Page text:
This doctrinal untidiness has the blessing of the Supreme Court. Speaking for the Court in united states v. guest (1966), Justice potter stewart, who yielded to no one in expressing his affection for the right to travel, said: "The constitutional right to travel from one State to another … occupies a position so fundamental to the concept of our Federal Union. It is a right that has been firmly established and repeatedly recognized.… Although there have been recurring differences in emphasis within the Court as to the source of the constitutional right to travel, there is no need to canvas those differences further. All have agreed that the right exists.…We reaffirm it now."

Guest involved the power of Congress to protect interstate travel, a power easily inferable from the commerce clause. When the warren court expanded the reach of the right to travel as a limit on the states, the Court selected still another constitutional weapon: the equal protection clause. shapiro v. thompson (1969) established the modern pattern. The Court invalidated state laws limiting welfare benefits to persons who had been residents for a year. Such a durational residence requirement impaired the right to travel, which was a fundamental interest; accordingly, the states must justify the impairment by showing its necessity as a means for achieving a compelling state interest. The justifications offered in Shapiro failed this strict scrutiny standard of review.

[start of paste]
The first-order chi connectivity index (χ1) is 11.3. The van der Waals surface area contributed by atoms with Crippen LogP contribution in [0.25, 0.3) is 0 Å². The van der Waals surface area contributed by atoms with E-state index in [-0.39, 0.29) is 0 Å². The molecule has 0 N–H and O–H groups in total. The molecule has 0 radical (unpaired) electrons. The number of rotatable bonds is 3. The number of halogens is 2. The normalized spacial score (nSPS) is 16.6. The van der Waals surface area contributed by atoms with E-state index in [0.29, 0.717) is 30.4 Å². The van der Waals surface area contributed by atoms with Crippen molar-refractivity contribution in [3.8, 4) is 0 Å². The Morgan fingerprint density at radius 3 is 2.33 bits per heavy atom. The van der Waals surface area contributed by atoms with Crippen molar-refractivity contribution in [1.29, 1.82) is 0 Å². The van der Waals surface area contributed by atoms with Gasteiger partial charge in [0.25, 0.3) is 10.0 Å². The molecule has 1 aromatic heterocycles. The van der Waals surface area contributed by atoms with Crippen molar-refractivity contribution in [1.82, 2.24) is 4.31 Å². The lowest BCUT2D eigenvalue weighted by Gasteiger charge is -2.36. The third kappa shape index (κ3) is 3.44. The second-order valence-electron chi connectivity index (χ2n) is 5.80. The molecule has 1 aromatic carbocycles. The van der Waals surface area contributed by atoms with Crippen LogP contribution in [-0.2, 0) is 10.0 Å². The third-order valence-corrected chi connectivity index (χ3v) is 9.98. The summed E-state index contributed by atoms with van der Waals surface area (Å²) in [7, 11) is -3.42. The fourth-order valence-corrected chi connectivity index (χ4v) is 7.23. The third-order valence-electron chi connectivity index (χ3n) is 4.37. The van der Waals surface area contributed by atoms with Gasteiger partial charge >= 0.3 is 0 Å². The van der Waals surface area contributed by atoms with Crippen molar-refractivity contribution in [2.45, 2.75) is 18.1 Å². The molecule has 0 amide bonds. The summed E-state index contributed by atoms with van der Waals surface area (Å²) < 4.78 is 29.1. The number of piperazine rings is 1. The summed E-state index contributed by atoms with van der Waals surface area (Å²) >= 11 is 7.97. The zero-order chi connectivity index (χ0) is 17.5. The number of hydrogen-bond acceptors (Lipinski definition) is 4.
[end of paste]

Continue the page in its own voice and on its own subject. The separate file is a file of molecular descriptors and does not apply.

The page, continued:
In two decisions following Shapiro, the Court refined its analytical style for cases implicating the right to travel interstate. Both opinions were written by Justice thurgood marshall. dunn v. blumstein (1972) held unconstitutional a state law limiting voting to persons with one year of residence in the state and three months in the county. Justice Marshall elaborated on Shapiro: That opinion had emphasized the illegitimacy of a state's purpose to deter interstate migration, but had not insisted on a showing that any welfare applicants had, in fact, been deterred from migrating. Strict judicial scrutiny was required, irrespective of any such showing, whenever a state law penalized interstate migration, and here the durational residence qualifications for voting amounted to a penalty. Failing the test of strict scrutiny, they must be invalidated. A year later, in Marston v. Lewis (1973) and Burns v. Fortson (1973), the Court upheld fifty-day residence qualifications for voting, remarking that "the 50-day registration period approaches the outer constitutional limits in this area."